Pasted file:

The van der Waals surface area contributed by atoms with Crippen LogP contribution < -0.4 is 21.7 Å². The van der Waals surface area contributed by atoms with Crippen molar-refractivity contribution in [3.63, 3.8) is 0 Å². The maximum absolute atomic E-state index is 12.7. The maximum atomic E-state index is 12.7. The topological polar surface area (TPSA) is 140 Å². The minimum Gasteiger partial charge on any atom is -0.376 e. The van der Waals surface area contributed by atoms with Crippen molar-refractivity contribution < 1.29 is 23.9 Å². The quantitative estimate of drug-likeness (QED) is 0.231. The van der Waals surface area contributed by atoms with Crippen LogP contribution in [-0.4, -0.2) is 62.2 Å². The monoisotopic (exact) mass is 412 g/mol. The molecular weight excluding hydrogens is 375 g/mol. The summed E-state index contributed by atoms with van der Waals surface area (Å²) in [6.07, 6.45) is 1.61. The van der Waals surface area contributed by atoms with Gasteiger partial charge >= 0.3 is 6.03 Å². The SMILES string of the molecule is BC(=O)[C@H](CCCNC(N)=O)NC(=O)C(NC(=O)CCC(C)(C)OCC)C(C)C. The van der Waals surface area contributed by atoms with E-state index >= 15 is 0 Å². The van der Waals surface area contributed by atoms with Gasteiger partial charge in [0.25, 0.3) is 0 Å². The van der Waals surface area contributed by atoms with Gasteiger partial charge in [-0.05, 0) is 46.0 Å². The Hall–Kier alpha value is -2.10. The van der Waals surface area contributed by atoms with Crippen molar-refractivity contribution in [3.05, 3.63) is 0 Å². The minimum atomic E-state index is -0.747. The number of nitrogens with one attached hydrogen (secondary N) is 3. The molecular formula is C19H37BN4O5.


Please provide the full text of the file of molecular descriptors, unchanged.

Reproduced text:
The van der Waals surface area contributed by atoms with Crippen LogP contribution < -0.4 is 21.7 Å². The van der Waals surface area contributed by atoms with Crippen molar-refractivity contribution in [3.63, 3.8) is 0 Å². The maximum absolute atomic E-state index is 12.7. The maximum atomic E-state index is 12.7. The topological polar surface area (TPSA) is 140 Å². The minimum Gasteiger partial charge on any atom is -0.376 e. The van der Waals surface area contributed by atoms with Crippen molar-refractivity contribution < 1.29 is 23.9 Å². The quantitative estimate of drug-likeness (QED) is 0.231. The van der Waals surface area contributed by atoms with Crippen LogP contribution in [-0.4, -0.2) is 62.2 Å². The monoisotopic (exact) mass is 412 g/mol. The molecular weight excluding hydrogens is 375 g/mol. The summed E-state index contributed by atoms with van der Waals surface area (Å²) in [6.07, 6.45) is 1.61. The van der Waals surface area contributed by atoms with Gasteiger partial charge >= 0.3 is 6.03 Å². The SMILES string of the molecule is BC(=O)[C@H](CCCNC(N)=O)NC(=O)C(NC(=O)CCC(C)(C)OCC)C(C)C. The van der Waals surface area contributed by atoms with E-state index >= 15 is 0 Å². The van der Waals surface area contributed by atoms with Gasteiger partial charge in [0.25, 0.3) is 0 Å². The van der Waals surface area contributed by atoms with Gasteiger partial charge in [-0.05, 0) is 46.0 Å². The Hall–Kier alpha value is -2.10. The van der Waals surface area contributed by atoms with Crippen molar-refractivity contribution in [3.05, 3.63) is 0 Å². The minimum atomic E-state index is -0.747. The number of nitrogens with one attached hydrogen (secondary N) is 3. The molecular formula is C19H37BN4O5.